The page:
• Limit the number of shoes you take – just choose a couple of pairs that go well with all your outfits.
  • Make sure anything large is collapsible.
  • Think about whether packing a towel is essential. Will there be one at the hotel or can you buy a cheap one when you arrive?
  • Leave any non-essential bulky cosmetics at home. Shampoo, conditioner and sunscreen can be bought when you’re there – the rest, as our video shows – can be de-boxed and decanted into small plastic containers and bottles. Most supermarkets sell mini versions of products specifically for travelling. Don’t forget the 100ml rule.

Bag everything up

  • Dispense any toiletries and other items that could leak into small, clear, resealable bags; it’ll make things easier when you go through customs, as you can place them into a larger plastic bag. Remember, you’re only allowed one plastic bag per person in your carry-on luggage.
  • Pack your flight essentials in a go-to bag or wallet at the top of your luggage. This can include your passport, travel insurance documents, a phone charger and a book or tablet for the flight.
  • Most airlines let you take one piece of hand luggage per person, plus a carry-on handbag. Choose a bag that’s comfortable to carry as well as spacious – something that can double up as a beach bag during your holiday, for example.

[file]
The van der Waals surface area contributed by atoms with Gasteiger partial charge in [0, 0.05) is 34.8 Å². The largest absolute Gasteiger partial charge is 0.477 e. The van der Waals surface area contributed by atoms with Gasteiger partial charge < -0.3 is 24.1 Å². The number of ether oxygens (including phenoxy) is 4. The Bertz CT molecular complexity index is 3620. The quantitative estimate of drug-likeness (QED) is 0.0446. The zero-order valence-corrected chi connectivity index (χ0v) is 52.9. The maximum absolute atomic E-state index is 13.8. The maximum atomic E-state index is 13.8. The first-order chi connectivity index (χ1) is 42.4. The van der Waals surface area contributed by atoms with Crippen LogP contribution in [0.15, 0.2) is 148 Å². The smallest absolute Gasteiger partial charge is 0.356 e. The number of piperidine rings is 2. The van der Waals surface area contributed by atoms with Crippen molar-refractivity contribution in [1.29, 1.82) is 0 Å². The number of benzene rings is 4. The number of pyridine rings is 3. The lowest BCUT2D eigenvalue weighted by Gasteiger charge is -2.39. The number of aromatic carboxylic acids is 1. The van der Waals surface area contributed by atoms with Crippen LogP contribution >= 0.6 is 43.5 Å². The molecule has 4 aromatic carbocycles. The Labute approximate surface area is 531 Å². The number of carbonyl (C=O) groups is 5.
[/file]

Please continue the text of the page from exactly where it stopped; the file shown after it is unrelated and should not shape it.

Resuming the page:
Top tip

Cut down on excess weight and bulk by downloading books, your boarding pass and even travel insurance details onto your smartphone. Just make sure it’s fully charged before you board the aircraft.

Roll your clothes up

  • Rolling your clothes not only saves space, it helps to prevent them getting creased.
  • Try to keep everything roughly the same size, as it’s easier to fit them next to each other in your bag.
  • If you can’t quite perfect the ‘Ranger Roll’ method shown in our video, just roll each item as tightly as possible.
  • You can also use rolled socks to secure items.

Make the most of the space

  • The best way to pack a hand luggage bag is in reverse.
  • Firstly, pack bulky items that you won’t use until you arrive.
  • Leave anything you might need, like baby wipes or snacks for the kids, on top.
  • Then, treat all your bulkier rolled items like the bricks of a wall and the smaller items as mortar, which fill the gaps in between. It’s all about making use of the unused spaces.
  • You can pack valuables in your shoes or in small zipped compartments. This will make the contents less prone to shifting around during the flight.
  • Wear what you can. If it’s a winter holiday, wear your ski jacket as a coat – the same goes for hiking boots.

And finally…

Remember, there are strict rules as to what you can and can’t take, so make sure you check before you leave for the airport to avoid a nasty fine, or confiscation.